For US companies, we counted 107 deals worth $1.1 billion in the first half of 2015. Compared to 2013, the US edtech market has seen fewer deals, but bigger dollars—a sign of a maturing market. This year, for instance, we’ve seen several big B rounds, including AltSchool ($100 million) and littleBits ($44.2 million).
Seed rounds are growing bigger, too, and not just in edtech. K9 Ventures founder, Manu Kumar, who has noted this phenomenon, recently quipped that “ Seed is the New A.” Startups that recently raised sizable seed rounds include FreshGrade ($4.3 million), Panorama Education ($4 million) and MathCrunch ($3.5 million).
Looking Homeward: US K-12 Market
The overall US K-12 market has generally seen increasing dollars going into edtech per quarter, with outliers in the first quarters of 2014 and 2015.
At EdSurge, we categorize products into the following groups:
- Curriculum Products: Content tools that teach specific subjects and skills
- Teacher Needs: Products that help teachers with classroom-related activities such as grading, classroom management and lesson planning
- School Operations: Products that are designed to help improve the management of schools, teachers, students and parents, primarily for use by principals and other school administrators
With an average of just 30 deals per quarter since 2010 and a very large difference between the smallest (e.g. $250,000) and largest deal ($25,000,000), long-term trends are hard to visualize. One way to get a better sense of the trajectory is to use a four-quarter moving average, which smooths out dramatic swings in one direction or the other to reveal the overall trend.
In the graph above, the data for each quarter represents the average funding for that quarter and the previous three. For example, the data for Q3 2011 is the average of Q4 2010, Q1 2011, Q2 2011 and Q3 2011. This chart illustrates that the total dollars invested in US K12 edtech have typically been rising with each quarter. Yes, a lot of that growth is driven by products we classify as “Other.” Even so, growth in non-curriculum products specifically designed for teachers, schools and districts is also increasing.
Finally, we wanted to see how funding activity for education technology has evolved over the last five years relative to funding in other (noneducation) sectors. The scale of investment (edtech versus nonedtech) is drastically different: In the first quarter of 2010, for instance, edtech investment totalled $22 million, a small drop in the water when compared to the $7 billion for all venture deals during that same time.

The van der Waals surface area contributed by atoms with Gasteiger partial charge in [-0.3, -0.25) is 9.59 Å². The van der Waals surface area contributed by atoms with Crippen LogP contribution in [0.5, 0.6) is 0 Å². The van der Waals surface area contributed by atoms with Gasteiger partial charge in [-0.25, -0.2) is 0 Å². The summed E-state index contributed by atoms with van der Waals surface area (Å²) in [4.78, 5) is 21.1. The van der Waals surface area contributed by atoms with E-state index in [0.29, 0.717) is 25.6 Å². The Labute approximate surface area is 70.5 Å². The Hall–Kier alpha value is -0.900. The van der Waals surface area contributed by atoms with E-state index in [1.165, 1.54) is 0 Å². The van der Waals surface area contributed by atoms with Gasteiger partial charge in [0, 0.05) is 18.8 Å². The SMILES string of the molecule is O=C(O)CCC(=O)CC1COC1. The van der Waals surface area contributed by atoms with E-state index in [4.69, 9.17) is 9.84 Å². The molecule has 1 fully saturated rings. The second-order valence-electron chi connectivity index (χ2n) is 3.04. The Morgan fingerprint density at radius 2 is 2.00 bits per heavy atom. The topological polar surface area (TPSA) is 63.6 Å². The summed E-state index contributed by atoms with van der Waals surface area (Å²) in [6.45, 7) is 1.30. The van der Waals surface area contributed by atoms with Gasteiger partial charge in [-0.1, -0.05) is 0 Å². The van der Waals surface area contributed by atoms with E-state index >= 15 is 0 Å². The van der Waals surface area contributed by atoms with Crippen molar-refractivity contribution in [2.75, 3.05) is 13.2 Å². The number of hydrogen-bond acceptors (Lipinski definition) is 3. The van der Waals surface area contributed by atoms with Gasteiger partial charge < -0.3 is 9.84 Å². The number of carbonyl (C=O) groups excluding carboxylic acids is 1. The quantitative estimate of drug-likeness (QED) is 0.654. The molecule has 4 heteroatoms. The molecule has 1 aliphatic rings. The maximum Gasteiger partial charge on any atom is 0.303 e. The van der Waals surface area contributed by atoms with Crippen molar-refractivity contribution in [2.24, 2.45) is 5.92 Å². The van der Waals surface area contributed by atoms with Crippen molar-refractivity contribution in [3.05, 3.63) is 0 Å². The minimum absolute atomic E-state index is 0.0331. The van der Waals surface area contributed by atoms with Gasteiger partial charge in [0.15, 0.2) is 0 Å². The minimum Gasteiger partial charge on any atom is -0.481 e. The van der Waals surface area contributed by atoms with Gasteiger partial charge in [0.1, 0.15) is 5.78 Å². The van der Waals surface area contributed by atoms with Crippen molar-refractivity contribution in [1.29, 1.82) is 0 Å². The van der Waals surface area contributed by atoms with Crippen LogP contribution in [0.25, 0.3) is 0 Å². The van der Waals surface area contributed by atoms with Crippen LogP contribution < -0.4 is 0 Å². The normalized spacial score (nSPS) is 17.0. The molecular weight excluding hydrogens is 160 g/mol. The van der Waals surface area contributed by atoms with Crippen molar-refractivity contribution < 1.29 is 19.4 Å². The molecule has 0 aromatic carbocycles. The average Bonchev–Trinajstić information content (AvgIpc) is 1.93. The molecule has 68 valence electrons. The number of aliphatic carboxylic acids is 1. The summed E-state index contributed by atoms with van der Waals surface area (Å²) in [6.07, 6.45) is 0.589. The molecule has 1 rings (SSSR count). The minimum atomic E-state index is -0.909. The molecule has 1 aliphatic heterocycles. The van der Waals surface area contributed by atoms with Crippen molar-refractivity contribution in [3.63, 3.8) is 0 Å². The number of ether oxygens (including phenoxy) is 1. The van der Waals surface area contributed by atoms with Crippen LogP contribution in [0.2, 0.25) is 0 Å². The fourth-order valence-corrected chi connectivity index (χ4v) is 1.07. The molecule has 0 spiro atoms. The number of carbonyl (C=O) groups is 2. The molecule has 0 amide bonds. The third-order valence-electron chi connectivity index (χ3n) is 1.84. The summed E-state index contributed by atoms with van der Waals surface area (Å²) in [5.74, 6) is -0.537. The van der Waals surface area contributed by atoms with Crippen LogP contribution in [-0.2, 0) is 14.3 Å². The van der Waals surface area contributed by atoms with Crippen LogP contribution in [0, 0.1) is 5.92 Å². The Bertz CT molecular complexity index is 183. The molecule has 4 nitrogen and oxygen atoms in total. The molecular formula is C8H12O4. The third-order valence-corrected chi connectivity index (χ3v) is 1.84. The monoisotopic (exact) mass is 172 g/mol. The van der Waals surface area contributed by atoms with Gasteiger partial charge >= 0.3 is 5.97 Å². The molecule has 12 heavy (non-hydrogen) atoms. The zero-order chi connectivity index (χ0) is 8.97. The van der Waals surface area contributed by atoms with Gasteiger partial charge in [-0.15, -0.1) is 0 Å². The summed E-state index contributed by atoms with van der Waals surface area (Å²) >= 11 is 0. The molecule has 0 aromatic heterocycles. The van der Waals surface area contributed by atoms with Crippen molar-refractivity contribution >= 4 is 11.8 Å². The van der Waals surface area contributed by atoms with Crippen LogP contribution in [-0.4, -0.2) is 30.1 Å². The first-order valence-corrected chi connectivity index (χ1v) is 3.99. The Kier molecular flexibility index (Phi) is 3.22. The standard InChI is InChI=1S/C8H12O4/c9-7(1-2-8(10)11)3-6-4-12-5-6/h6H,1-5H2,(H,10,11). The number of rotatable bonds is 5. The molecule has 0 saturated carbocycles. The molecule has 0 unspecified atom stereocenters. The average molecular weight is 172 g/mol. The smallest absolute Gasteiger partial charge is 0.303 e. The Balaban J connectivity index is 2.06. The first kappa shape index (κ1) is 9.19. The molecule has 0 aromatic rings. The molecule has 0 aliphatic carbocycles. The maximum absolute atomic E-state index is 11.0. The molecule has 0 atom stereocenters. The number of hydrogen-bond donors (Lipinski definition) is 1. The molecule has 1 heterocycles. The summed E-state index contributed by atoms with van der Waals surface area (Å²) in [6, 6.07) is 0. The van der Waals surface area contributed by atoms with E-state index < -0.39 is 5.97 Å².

In the graph below, we indexed each of those Q1 2010 values ($22 million for edtech; $7 billion for all industries) to 1.0 and calculated how dollars changed in each quarter relative to Q1 2010. For example, if edtech investing doubled from $22 million to $44 million from one quarter to the next, the value would be “two.”
The growth in edtech investing over the past five years has been strong, particularly since 2013. Quarterly edtech investments are six to nine times higher than they were in 2010. By contrast, investments in across all sectors has grown much more slowly, doubling over the same period. That said, as a percentage of all investments, edtech is still relatively miniscule.
Reading the Crystal Ball
We expect to see more deals across all company stages, thanks in part to the addition of new funding opportunities from recently-launched programs like the Intel Education Accelerator and AT&T Aspire Accelerator. Entrepreneurs will also welcome several new edtech funds dedicated to participating in mid-to-late funding rounds, including:
- Reach Capital, a for-profit spinoff from NewSchools Venture Fund that is looking to make follow-on investments. It’s led by a trio of women who ran NewSchools’ Seed Fund, which supported 42 early-stage companies.
- Owl Ventures, whose founders trace their origins to Catamount Ventures, which has invested in six education startups.
- Zuckerberg Education Ventures, which participated in AltSchool’s $100 million Series B round.